A challenge by Avon County Council to a ruling that it was guilty of discrimination in its handling of five tenders for waste disposal contracts is now imminent.

In January last year the Appeal Court over-ruled an earlier High Court decision and quashed the council's decision, ruling that unsuccessful waste disposal tenderer Terry Adams had been unfairly treated.

A company set up by the council, Avon Waste Management (AWM), won the contract.

Lord Justice Ralph Gibson, sitting with Lords Justices McCowan and Hobhouse, ruled that Avon unlawfully distorted the statutory tendering process required by the Environmental Protection Act 1990. This led to the rejection of the Adams' tender, which quoted a price about half that of AWM.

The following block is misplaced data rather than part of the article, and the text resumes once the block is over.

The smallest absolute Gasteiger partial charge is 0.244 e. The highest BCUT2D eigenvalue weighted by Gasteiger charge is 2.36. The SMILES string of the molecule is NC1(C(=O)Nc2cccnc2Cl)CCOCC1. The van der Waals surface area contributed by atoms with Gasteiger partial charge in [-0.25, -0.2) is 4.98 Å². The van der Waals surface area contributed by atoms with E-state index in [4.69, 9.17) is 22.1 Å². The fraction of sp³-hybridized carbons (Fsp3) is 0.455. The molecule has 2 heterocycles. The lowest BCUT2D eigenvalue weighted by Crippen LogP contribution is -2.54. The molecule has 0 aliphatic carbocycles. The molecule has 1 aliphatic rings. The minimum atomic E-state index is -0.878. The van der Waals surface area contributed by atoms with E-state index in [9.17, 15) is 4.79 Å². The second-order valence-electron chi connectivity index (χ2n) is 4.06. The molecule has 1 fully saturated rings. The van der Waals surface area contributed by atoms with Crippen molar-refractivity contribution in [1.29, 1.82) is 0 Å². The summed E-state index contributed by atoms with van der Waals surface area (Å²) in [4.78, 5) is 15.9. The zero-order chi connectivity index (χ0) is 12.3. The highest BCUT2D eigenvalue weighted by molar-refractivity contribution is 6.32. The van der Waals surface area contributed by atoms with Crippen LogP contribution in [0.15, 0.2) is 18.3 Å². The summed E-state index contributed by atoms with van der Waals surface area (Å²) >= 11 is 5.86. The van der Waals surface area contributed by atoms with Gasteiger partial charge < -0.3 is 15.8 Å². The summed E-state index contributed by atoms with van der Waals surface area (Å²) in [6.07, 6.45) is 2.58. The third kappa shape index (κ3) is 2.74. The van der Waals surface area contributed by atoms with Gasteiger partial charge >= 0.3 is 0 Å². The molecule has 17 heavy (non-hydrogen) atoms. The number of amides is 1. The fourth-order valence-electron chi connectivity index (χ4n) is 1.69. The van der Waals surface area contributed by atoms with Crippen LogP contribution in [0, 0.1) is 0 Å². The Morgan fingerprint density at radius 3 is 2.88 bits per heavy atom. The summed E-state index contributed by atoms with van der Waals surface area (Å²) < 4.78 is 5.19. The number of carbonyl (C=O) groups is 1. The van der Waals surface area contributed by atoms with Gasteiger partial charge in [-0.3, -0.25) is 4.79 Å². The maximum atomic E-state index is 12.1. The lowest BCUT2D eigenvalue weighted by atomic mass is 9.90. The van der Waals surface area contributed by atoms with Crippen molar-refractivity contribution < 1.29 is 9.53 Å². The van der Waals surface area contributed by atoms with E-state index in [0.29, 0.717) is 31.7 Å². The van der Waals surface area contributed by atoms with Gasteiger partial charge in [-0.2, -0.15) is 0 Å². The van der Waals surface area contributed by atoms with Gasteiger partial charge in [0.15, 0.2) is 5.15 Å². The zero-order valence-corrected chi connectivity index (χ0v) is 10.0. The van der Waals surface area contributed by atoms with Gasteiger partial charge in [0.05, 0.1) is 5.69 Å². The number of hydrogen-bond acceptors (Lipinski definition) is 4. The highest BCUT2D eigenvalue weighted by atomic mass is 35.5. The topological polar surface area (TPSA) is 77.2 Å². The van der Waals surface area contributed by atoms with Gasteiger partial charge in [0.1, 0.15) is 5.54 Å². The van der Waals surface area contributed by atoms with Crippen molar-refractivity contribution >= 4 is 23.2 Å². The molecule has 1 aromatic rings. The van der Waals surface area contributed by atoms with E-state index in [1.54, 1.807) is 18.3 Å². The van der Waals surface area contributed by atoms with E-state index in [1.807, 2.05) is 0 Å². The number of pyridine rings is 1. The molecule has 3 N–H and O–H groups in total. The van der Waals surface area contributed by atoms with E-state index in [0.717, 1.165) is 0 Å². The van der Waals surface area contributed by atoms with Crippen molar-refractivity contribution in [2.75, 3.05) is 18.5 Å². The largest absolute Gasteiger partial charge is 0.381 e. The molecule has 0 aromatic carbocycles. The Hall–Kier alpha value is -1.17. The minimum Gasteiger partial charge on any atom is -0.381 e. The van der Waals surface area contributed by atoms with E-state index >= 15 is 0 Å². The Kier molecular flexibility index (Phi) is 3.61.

Avon claimed this was because acceptance of the AWM tender was based on its environmental policy to secure recycling and incineration of waste. The council argued it was entitled to act as it did to achieve environmental policies. Adams challenged this, accusing the council of discrimination in its bid to implement policies.

The Appeal judges said they were satisfied that contract terms and conditions were framed in a way that caused undue discrimination in favour of AWM and that there was no justification for discrimination.

Mr Justice Hobhouse said Avon had failed to regard its obligations under the 1990 Act. These obliged the council to award the contracts pursuant to the tendering process and not on the basis of separately negotiated contracts for which no other contractor had the opportunity to bid on the same basis as AWM.

Now Avon is taking the case to the House of Lords seeking to over-turn the Appeal Court decision.